MSCI All Country World (Ex-US) Index – If you don’t want to bother with two separate international ETFs, the MSCI All World Ex-US Index provides comprehensive exposure to large international companies in both developed and emerging markets in one place based on market-cap weightings. It’s important to realize that due to their strong growth over the past decade, emerging market stocks make up some of the top holdings in this index and you should be aware of the potential volatility this could add to your portfolio. Among the the top ten holdings, the top four positions are all in emerging markets, with the next six including companies from developed markets including Nestle and Toyota.

The ETF to track this index is the iShares MSCI ACWI ex US ETF (ACWX). A similar ETF, VXUS, tracks the FTSE Russell ALL Cap ex US index, which provides similar all-in-one international stock exposure for those who prefer Vanguard funds.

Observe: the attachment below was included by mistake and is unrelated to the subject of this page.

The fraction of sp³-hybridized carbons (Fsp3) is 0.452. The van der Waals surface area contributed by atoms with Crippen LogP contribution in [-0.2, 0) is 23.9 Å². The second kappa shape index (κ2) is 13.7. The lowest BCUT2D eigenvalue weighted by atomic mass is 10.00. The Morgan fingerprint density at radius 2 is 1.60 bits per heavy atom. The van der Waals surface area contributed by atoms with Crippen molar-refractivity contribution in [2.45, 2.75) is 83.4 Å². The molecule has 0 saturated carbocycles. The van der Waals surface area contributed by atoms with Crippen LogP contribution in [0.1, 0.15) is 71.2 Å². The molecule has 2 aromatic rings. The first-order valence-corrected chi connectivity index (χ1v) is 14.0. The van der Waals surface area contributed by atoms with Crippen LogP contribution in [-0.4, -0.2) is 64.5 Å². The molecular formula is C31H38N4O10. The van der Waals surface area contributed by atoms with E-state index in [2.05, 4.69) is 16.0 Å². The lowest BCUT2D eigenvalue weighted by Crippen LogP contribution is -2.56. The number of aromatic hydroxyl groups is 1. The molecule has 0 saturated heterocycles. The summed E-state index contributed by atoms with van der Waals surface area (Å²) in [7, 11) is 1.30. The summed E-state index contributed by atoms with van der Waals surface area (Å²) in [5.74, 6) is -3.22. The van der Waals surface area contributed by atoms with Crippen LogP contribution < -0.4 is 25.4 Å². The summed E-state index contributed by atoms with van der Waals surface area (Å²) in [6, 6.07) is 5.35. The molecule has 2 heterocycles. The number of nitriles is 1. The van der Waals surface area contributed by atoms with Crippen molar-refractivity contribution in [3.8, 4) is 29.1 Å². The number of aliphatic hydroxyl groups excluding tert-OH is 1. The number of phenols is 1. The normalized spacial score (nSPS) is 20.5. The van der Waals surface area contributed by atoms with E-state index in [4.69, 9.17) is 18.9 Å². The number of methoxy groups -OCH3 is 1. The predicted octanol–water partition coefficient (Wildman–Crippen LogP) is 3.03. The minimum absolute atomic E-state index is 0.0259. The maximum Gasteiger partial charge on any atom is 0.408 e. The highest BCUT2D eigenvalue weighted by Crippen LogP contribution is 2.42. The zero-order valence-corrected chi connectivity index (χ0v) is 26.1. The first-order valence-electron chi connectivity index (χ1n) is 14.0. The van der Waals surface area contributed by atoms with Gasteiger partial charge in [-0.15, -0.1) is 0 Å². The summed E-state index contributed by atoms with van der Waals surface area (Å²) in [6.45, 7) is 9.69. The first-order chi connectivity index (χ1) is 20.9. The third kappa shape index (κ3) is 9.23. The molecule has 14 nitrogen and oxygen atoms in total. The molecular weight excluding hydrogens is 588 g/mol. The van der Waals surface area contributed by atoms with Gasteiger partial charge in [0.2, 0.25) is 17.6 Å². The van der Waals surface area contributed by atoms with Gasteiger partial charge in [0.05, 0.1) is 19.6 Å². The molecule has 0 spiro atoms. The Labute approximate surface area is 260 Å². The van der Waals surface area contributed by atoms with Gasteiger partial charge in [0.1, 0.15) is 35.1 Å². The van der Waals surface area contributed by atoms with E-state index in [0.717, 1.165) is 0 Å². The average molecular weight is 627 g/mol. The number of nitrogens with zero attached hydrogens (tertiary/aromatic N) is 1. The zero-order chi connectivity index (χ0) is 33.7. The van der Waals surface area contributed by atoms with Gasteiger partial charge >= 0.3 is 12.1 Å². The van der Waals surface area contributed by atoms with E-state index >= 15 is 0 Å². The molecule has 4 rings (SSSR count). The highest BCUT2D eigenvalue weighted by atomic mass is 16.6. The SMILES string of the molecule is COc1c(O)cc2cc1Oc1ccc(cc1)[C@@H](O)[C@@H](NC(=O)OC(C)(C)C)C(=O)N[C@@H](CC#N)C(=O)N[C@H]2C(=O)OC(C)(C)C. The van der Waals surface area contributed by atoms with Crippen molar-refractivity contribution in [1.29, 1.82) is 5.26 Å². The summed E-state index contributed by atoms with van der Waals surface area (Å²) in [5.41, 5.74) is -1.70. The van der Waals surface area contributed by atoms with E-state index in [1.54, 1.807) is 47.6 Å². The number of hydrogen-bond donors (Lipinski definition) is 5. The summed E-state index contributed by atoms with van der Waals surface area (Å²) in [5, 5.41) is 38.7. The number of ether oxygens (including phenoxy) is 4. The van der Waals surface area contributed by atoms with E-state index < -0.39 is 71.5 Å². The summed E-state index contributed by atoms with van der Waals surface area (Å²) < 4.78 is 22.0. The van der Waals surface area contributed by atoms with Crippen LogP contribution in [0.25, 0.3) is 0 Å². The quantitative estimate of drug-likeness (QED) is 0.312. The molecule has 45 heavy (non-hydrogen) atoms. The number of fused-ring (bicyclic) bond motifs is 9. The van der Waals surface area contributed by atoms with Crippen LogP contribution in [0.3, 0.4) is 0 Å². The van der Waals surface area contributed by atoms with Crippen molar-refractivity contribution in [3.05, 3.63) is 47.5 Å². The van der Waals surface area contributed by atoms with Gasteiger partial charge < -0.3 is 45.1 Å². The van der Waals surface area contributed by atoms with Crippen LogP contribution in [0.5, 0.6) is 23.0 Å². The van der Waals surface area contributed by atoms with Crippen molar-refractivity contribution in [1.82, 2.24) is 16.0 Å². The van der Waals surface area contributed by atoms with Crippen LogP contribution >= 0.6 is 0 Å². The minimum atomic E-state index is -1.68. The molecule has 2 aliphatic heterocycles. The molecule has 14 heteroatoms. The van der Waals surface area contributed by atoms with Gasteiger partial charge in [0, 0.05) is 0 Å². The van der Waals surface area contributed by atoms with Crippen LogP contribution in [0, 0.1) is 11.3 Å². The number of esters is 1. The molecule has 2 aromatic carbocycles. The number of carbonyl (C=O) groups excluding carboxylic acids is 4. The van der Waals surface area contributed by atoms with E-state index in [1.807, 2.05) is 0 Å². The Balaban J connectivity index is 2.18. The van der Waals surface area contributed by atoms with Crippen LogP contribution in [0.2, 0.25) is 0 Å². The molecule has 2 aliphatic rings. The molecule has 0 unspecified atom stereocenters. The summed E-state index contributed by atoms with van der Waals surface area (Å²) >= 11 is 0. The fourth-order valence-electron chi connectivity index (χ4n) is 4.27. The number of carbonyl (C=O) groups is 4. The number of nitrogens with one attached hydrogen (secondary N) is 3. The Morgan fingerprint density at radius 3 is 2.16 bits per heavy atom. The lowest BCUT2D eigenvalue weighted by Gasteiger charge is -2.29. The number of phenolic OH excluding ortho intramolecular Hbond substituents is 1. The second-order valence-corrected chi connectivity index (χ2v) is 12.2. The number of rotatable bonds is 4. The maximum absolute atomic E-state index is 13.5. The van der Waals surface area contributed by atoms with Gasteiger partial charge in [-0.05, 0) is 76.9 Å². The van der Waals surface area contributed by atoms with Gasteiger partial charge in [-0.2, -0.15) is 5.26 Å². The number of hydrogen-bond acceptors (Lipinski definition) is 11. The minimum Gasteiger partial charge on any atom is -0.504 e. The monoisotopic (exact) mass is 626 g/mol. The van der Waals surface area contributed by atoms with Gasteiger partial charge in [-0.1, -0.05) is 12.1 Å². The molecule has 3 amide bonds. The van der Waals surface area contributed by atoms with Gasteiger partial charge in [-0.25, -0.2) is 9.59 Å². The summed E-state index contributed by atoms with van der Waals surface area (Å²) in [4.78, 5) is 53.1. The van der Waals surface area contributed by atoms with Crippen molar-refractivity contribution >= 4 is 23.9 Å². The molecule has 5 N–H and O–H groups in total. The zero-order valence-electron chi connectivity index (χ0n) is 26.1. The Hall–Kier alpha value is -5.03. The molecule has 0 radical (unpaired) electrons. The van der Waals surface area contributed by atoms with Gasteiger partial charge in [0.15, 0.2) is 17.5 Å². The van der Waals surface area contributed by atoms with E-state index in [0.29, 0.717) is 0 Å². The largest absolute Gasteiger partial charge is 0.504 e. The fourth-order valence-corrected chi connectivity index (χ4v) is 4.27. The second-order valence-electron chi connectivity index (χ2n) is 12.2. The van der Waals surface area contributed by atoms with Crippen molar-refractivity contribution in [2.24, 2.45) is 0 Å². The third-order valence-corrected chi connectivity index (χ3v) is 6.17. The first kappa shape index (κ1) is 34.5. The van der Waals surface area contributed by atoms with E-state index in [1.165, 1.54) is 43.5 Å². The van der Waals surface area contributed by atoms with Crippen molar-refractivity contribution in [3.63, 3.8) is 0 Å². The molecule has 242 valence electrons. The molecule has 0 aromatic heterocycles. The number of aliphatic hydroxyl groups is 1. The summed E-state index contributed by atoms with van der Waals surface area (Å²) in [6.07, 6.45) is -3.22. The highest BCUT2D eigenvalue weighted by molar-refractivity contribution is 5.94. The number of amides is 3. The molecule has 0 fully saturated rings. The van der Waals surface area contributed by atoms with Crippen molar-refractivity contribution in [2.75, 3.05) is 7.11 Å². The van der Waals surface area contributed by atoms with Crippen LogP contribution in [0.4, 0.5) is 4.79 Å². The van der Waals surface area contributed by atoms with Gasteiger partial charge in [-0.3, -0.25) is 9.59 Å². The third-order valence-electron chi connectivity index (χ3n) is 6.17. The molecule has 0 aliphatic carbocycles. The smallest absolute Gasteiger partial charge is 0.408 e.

MSCI All Country World Index – If you really just want ONE index that could deliver all of your stock exposure (both US and international), you could consider the MSCI All World Index, a global equity index that includes 3000 large and mid-cap stocks from 49 countries across the US, developed international and emerging markets. The index is slightly weighted towards US stocks, which make up about 56% of the index, with all other markets included making up the remainder. Only two of the top ten holdings are foreign: Taiwan Semiconductor and Tencent.

To invest in this index, you can select the iShares MSCI All Country World Index (ACWI). Generally speaking this the of ETF appeals to investors who want to hold a broad range of large company stocks from across the world without having to rebalance or allocate between a number of different funds. A similar fund that tracks a slightly different index is VT, for investors who prefer Vanguard funds.

The above is a guide to understanding the most notable stock market indexes and how you can invest in them directly through ETFs.

Want to better understand bonds? Read our overview of popular bond ETFs here.